Resolution Statement - 10972-20 Khan v birminghammail.co.uk
Summary of Complaint
1. Asaf Khan complained to the Independent Press Standards Organisation that birminghammail.co.uk breached Clause 1 (Accuracy) of the Editors' Code of Practice in an article headlined “City politician [named councillor] gets massive legal bill over bid to silence Twitter claims " published on 8 August 2019.
2. The article reported on a legal dispute between a named councillor and the complainant, a Birmingham resident. The article reported that “In February last year  the Independent Standards Board of Birmingham City Council concluded an investigation into the conduct of [the named councillor] triggered by his handling of a controversial row over a schoolgirl relative wearing a hijab. The inquiry also looked at ‘historical speculation’ and ruled there was ‘no case to answer’”.
3. The complainant said that the statement that the “inquiry also looked at ‘historical speculation’” was inaccurate as the independent investigation had been focused on a single matter of complaint in relation to the use of social media, and had not addressed historic allegations against the councillor. He also said the claim that the inquiry “ruled there was ‘no case to answer’” was inaccurate as it had actually found there to be a breach of contract in relation to the use of social media. He said this was confirmed by extracts from the independent report and its terms of reference, both of which he had obtained via a Freedom of Information request. He also said this was confirmed by council minutes published in February 2020.
4. The publication said that it had not had access to these documents at the time the article was published. In addition, it said it had been widely reported in 2017 that the councillor had requested a review into all current and historical speculation. Nevertheless, it amended the article in light of the new information contained in the council minutes published in February 2020. It also published the following as a footnote clarification:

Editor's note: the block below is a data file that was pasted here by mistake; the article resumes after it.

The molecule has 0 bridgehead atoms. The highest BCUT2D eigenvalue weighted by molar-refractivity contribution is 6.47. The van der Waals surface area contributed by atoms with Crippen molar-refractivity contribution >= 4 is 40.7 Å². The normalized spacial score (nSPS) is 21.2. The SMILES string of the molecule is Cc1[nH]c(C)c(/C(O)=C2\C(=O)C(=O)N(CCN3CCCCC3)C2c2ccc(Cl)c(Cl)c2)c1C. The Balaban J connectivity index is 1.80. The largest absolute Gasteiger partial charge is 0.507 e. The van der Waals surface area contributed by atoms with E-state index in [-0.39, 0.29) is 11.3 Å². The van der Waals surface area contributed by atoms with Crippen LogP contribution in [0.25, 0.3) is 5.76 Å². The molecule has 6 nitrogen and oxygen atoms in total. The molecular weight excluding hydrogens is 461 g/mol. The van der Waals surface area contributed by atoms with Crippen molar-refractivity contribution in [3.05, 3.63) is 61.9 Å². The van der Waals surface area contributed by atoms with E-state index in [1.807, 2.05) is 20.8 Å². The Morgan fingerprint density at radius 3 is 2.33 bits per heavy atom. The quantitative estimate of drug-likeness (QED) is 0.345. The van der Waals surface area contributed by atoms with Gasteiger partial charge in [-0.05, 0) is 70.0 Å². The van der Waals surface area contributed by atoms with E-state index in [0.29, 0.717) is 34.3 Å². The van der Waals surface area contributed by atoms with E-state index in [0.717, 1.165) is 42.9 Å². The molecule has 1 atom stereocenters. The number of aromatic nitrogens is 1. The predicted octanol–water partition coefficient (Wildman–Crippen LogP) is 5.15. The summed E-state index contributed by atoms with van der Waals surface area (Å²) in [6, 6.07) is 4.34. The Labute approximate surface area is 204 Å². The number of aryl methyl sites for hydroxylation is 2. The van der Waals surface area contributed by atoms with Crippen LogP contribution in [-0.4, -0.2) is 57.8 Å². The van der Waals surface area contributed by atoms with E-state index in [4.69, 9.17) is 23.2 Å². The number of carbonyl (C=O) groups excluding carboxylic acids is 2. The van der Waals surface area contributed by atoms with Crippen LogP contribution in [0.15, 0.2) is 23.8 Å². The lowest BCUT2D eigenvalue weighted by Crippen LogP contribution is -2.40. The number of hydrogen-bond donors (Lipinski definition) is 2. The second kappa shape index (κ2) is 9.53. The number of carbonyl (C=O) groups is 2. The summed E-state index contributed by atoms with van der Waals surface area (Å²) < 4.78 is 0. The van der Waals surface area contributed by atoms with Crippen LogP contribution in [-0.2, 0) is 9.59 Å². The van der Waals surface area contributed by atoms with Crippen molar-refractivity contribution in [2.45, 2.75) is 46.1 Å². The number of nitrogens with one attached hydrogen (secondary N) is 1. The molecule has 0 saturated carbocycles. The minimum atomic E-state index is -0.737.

UPDATED: This article has been updated on 22 July 2020, to reflect the new information of the release of a public report to Birmingham City Council's Standards Committee, February 2020, which clarified that the inquiry by the Independent Standards Board looked at specific allegations relating to one incident, and did not look into historic allegations against [named councillor]. We are happy to clarify this.
5. The complainant did not accept this offer as it did not address the allegedly inaccurate claim that the inquiry “ruled there was ‘no case to answer’”.
Relevant Code Provisions
6. Clause 1 (Accuracy)
i) The Press must take care not to publish inaccurate, misleading or distorted information or images, including headlines not supported by the text.
ii) A significant inaccuracy, misleading statement or distortion must be corrected, promptly and with due prominence, and — where appropriate — an apology published. In cases involving IPSO, due prominence should be as required by the regulator.
7. The complaint was not resolved during the referral period. IPSO therefore began an investigation into the matter.
8. During IPSO’s investigation, the publication offered to publish the following correction to appear as a footnote to the amended online article:
UPDATED: This article has been updated to clarify that an independent investigation into the conduct of [named councillor] looked only at specific allegations relating to his handling of a row involving a school uniform policy. It did not look into historic allegations against him. In addition, the investigation did not rule that “there was ‘no case to answer’” as originally reported. In fact, it found that there was a "breach of contract in relation to the use of social media".
9. The complainant said that this would resolve the matter to his satisfaction.
10. As the complaint was successfully mediated, the Complaints Committee did not make a determination as to whether there had been any breach of the Code.
Date complaint received: 29/6/2020
Date complaint concluded by IPSO: 8/10/2020Back to ruling listing